I thought I was done with traveling. I was burnt out and had self-improved a travel hiatus. For the past three months, I had barely traveled more than 200 miles away from my home in San Francisco.
Mornings are hard for me. Just like hiking, you have to let the trail guide you.
I once read a quote that the hardest thing in life is change. It’s not the change which is the hardest though, it’s the resistance of that change.
The terrible Camp Fire in Northern California had blanketed San Francisco in thick smoke. In an attempt to escape the unhealthy conditions, we headed to the Eastern Sierras for a road trip.
Bhutan, the land of the thunder dragon, is a beautiful, and largely unexplored by tourists. Riding a classic motorcycle is the best way to see this magical country.
A few years back, when walking the Camino de Santiago, I had Yesterday, by The Beatles stuck in my head for days. I ended up writing a Camino inspired version.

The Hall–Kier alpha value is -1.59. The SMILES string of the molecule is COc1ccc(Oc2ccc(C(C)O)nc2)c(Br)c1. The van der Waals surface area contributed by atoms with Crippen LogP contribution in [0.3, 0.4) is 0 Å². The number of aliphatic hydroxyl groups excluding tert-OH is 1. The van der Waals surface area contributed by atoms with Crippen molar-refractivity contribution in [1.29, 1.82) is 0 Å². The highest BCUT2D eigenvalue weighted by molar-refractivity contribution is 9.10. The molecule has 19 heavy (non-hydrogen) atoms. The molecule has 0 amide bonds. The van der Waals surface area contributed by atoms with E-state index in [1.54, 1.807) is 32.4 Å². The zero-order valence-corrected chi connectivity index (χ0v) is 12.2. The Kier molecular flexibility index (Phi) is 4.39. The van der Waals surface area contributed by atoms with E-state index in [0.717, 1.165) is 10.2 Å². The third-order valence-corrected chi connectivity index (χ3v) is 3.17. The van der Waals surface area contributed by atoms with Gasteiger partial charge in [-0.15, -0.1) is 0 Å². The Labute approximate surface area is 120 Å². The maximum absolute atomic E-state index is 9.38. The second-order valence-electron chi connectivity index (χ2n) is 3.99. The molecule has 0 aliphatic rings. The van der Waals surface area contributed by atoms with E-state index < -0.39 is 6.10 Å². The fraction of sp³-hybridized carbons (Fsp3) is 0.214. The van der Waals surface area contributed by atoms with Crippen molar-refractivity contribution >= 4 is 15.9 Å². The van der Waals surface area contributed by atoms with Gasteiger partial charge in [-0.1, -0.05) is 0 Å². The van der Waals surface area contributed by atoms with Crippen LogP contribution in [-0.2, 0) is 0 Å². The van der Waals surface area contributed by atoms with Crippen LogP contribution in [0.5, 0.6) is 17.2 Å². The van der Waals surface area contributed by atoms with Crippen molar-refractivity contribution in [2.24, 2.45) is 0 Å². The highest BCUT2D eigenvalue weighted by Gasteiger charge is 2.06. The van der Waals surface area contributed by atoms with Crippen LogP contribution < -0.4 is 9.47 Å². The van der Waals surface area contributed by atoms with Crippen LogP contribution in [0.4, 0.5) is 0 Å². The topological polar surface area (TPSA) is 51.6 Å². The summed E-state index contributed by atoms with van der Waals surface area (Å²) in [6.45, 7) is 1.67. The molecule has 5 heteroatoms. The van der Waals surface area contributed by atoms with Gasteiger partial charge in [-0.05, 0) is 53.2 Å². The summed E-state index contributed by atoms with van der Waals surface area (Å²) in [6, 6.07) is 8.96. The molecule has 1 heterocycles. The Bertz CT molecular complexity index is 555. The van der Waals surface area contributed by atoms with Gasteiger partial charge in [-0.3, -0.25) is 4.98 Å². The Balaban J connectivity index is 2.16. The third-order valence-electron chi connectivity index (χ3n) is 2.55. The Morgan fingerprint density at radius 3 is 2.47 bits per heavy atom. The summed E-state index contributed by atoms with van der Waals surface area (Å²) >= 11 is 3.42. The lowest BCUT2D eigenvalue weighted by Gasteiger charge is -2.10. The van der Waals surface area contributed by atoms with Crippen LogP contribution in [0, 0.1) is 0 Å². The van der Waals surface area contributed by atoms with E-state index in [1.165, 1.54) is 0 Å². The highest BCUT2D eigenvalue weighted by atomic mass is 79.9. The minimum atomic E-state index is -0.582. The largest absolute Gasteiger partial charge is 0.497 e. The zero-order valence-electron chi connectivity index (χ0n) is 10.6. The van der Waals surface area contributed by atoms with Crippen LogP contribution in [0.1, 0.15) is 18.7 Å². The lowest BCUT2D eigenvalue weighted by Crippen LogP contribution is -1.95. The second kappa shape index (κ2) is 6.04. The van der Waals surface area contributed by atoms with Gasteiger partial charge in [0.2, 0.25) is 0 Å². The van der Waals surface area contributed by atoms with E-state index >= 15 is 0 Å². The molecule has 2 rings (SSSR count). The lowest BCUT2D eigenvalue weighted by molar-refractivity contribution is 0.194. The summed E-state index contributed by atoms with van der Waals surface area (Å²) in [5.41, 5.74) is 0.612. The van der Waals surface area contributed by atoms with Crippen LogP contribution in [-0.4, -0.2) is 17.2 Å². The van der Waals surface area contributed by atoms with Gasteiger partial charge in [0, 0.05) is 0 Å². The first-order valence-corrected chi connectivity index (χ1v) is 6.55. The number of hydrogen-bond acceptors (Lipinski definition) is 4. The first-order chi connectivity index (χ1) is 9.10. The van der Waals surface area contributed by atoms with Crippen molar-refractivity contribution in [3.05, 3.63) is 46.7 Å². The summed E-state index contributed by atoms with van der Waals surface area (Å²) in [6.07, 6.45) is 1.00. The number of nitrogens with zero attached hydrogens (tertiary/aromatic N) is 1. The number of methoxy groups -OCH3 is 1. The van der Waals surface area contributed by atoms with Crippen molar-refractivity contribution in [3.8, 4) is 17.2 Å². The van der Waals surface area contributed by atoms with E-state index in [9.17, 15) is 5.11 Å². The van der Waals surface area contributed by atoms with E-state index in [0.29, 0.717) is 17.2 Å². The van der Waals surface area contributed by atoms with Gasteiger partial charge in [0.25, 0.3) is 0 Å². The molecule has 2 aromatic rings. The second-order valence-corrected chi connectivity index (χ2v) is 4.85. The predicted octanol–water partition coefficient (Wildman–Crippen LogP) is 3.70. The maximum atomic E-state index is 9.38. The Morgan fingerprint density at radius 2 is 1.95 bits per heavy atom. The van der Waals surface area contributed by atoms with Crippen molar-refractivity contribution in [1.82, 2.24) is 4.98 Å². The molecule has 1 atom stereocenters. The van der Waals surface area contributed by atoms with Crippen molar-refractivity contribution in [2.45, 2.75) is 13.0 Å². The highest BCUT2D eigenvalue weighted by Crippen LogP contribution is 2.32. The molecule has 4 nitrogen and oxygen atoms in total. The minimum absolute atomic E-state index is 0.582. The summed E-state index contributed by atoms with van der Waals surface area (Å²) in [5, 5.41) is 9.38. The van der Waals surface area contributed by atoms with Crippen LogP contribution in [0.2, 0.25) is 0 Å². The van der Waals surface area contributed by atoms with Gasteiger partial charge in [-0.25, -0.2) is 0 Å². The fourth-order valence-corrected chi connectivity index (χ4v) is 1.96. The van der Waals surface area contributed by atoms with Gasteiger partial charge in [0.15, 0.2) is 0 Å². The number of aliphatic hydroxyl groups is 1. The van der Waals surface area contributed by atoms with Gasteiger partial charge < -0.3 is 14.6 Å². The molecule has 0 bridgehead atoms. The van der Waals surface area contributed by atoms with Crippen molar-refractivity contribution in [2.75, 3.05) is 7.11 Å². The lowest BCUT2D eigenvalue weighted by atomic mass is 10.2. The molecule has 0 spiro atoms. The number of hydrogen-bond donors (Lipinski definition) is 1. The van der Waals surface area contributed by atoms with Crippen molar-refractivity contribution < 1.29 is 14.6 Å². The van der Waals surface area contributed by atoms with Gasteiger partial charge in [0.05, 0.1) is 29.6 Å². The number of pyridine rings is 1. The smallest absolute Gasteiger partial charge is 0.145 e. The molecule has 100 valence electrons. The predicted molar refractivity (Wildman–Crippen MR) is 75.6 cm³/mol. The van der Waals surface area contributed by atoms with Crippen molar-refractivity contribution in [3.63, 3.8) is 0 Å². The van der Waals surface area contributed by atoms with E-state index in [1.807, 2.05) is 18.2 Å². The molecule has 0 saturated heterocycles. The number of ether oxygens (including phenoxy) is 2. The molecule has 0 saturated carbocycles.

It’s been years since I’ve taken a road trip down HWY1. Why did I wait so long?
I’ve been shooting with the Leica M10 for about a year now. It brilliantly blends the benefits of digital with the tactile feel of analog with amazing travel photos. It makes you work for each shot, and in doing so, feels so rewarding when you begin to master it.
I’ve always wanted to try a Turkish bath. Call me crazy, but the idea of paying someone to throw cold water on me,and slap the crap out of me sounds like an experience I want to try. When the opportunity presented itself after a hot and dusty day exploring the ruins of Petra, in Jordan, I jumped at it. As much as I have seen the general idea on tv and in movies, it doesn’t really prepare you for the real thing.
I recently read an article, The Evolution of a Long Term Traveller, from one of my favorite travel bloggers, Nomadic Matt. I got me thinking about my own experiences. You need some way to process them or risk becoming jaded and burnt out. Over the years I’ve discovered a way that helps me center.